In a recent interview with the Mirror, the tech mogul said his children were not allowed to own their own cellphone until the age of 14. "We often set a time after which there is no screen time, and in their case that helps them get to sleep at a reasonable hour," he said. Gates added that the children are not allowed to have cellphones at the table, but are allowed to use them for homework or studying.

Keep ReadingShow less
@larrylexicon/TikTok

This was a great moment. No cap.

What started out as a lighthearted class presentation quickly turned into a fabulous humanities lesson for all.

A teacher under the pseudonym Larry Lexicon has 1.8 million followers on TikTok, where they tune in to catch the funny-yet-inspirational interactions Lexicon has with his students.

Recently, Lexicon had his class rolling with his meticulously crafted PowerPoint explaining what certain Gen Z words mean.

"All year long I've been listening to you and making a list, which I've compiled here for you — the Gen Z Term Dictionary," he told the class, saying that they should speak up if anything was inaccurate.

Here’s what he came up with.

Keep ReadingShow less
Photo by Maxim Hopman on Unsplash

The Sam Vimes "Boots" Theory of Socioeconomic Unfairness explains one way the rich get richer.

Any time conversations about wealth and poverty come up, people inevitably start talking about boots.

The standard phrase that comes up is "pull yourself up by your bootstraps," which is usually shorthand for "work harder and don't ask for or expect help." (The fact that the phrase was originally used sarcastically because pulling oneself up by one's bootstraps is literally, physically impossible is rarely acknowledged, but c'est la vie.) The idea that people who build wealth do so because they individually work harder than poor people is baked into the American consciousness and wrapped up in the ideal of the American dream.

A different take on boots and building wealth, however, paints a more accurate picture of what it takes to get out of poverty.

Keep ReadingShow less
Canva

Unique baby names are definitely trendy. But it can backfire.

There’s a fine line between a unique name and one that sets kids up for a lifetime of ridicule.

On the one hand, maybe it shouldn’t matter what other people think, and parents should pick a name that suits their preferences, consequences be damned. On the other hand, their kid might not appreciate that kind of bravery after enduring years of bullying during childhood, followed constant confusion at Starbucks and truly unenviable work emails once they’re adults.

And this chapter of parenting can be a little stressful—even more stressful if neither partner can agree on a name they both like.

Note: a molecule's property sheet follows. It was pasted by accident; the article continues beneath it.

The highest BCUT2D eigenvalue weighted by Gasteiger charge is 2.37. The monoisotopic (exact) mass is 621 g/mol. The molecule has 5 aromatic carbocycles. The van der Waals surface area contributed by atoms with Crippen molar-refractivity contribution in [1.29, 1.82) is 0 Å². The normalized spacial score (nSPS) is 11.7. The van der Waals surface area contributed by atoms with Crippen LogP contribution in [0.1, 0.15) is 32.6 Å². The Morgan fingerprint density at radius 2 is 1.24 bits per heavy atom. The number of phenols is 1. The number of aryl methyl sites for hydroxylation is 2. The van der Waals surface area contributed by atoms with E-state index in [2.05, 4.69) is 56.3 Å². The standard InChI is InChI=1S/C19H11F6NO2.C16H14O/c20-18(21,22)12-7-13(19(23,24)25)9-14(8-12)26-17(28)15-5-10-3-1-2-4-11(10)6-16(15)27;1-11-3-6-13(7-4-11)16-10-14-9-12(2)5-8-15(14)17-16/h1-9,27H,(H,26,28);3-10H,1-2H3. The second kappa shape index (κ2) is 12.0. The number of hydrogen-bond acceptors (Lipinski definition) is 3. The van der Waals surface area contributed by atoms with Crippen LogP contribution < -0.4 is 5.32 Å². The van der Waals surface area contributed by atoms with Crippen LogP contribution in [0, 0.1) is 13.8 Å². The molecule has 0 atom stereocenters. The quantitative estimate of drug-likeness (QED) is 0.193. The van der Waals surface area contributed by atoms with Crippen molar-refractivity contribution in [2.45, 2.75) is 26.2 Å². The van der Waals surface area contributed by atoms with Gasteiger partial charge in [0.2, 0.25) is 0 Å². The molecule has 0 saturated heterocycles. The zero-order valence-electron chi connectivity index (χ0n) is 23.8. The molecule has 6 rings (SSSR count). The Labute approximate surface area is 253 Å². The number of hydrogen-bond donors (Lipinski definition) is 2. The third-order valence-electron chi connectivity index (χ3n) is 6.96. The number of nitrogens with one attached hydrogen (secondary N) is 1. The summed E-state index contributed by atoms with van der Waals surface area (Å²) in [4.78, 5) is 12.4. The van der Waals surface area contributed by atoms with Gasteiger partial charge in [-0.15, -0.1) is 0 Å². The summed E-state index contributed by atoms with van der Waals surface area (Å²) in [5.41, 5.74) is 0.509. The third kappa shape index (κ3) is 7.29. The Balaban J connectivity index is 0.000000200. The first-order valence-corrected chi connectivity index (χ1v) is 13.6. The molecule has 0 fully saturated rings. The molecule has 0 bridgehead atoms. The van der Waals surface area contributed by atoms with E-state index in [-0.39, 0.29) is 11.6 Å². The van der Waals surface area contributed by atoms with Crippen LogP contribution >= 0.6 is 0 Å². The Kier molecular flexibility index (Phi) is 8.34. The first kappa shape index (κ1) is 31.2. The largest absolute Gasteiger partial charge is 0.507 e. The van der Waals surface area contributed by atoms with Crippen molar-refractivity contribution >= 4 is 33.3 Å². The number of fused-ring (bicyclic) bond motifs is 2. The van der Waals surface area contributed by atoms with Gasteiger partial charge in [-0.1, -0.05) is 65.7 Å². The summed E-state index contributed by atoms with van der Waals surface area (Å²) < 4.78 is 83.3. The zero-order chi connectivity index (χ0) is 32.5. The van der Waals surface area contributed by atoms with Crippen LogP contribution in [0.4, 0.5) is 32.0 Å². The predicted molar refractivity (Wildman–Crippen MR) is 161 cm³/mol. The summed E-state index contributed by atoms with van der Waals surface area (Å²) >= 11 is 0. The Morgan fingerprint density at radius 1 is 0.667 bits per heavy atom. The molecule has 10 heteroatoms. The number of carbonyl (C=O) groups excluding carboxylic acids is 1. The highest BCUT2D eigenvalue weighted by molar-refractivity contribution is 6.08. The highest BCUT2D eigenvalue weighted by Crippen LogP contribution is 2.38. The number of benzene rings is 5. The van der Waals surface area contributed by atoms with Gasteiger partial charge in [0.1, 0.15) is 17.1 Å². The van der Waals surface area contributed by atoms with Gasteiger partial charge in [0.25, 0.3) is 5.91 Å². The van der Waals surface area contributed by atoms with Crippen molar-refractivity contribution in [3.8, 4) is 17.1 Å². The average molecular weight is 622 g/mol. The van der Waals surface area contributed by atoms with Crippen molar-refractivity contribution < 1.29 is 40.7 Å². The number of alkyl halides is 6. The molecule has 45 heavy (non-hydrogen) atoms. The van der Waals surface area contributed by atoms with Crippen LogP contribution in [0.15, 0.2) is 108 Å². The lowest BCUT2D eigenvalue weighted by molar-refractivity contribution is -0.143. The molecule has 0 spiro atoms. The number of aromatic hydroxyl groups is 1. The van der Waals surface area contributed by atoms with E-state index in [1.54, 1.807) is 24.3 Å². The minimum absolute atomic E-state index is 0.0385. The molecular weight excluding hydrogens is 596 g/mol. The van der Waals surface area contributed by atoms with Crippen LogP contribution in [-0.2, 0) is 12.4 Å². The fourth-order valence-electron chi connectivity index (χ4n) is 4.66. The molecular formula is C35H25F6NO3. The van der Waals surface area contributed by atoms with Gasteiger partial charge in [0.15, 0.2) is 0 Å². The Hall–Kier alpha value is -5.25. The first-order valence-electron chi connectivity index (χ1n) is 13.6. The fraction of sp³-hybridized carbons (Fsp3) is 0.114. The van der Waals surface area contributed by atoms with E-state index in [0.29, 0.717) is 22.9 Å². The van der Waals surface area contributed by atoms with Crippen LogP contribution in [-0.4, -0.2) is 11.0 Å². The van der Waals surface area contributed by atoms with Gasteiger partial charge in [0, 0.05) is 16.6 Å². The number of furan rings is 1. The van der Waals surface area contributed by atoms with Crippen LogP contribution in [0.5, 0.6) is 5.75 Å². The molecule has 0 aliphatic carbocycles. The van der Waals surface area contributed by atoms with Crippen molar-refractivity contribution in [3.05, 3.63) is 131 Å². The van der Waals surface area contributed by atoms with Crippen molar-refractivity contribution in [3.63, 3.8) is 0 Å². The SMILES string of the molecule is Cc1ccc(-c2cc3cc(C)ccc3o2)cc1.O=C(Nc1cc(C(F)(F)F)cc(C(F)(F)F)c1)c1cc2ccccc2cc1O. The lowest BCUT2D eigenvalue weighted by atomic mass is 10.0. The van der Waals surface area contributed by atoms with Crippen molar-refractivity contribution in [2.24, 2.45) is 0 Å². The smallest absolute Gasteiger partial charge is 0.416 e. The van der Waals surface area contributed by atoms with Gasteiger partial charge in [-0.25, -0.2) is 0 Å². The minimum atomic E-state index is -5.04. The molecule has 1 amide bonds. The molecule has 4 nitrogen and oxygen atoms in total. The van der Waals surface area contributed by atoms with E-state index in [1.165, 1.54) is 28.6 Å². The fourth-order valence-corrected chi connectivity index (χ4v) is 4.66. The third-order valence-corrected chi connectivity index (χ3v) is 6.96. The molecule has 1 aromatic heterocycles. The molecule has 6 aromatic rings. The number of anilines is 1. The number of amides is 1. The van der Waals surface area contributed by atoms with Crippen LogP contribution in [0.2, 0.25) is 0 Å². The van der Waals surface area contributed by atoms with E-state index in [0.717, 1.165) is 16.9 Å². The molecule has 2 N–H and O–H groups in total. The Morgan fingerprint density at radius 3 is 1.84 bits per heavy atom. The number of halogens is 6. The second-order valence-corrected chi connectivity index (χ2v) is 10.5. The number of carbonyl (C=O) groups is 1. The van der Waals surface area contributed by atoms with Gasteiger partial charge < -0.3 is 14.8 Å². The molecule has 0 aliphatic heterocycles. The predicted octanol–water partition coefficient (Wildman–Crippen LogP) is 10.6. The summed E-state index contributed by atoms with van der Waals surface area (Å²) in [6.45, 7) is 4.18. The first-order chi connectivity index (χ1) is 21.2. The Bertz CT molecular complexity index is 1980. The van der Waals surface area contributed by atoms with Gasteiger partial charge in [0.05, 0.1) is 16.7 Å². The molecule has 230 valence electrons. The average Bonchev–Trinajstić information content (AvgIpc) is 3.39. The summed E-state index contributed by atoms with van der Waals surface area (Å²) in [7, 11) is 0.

Keep ReadingShow less

Teens staring at a pink phone.

Every generation is different from the one that came before. It makes sense. Every group grows up in different economic, cultural, and technological circumstances, so of course they’re going to have different tastes and values.

It’s also natural for younger generations to rebel against their parents and create their own unique identities.

However, these days, with the rapid changes in technology and culture spurned on by the internet, for some older people (Baby Boomers, Gen X), the younger generations (Millenials, Gen Z, Gen Alpha) are downright confusing.

Further, Gen Z and Gen Alpha were raised during the pandemic, the #MeToo movement, and the murder of George Floyd, which have had an enormous impact on how they see the world.

Keep ReadingShow less
Internet

Man jumps into dancer's video on a subway platform and does so well people think it was planned

"Yeah right, and he knew exactly the choreography and where to stand to be seen on the background."

Man jumps into dancer's video and kills it

We've all seen people posting videos of them dancing in a very public place, in the middle of a busy sidewalk or train station. Usually people watch the free show and go on about their day but one dancer got a surprise when he set his camera up in a subway station–a bystander jumped in.

J. Dash uploaded a video on Instagram of him dancing to "Wop," a popular song that has fairly specific choreography, though Dash was adding his own spin. When the stranger jumped into the video it was so seamless that people in the comments are arguing over if it was staged or not. People are asking how the stranger knew the dance moves and the answer is pretty simple, TikTok.

"Wop" made its rounds as a viral TikTok sound that came with the choreography that was seemingly on an endless loop with every swipe. So it's quite likely someone out in the wild also knows the dance.

Keep ReadingShow less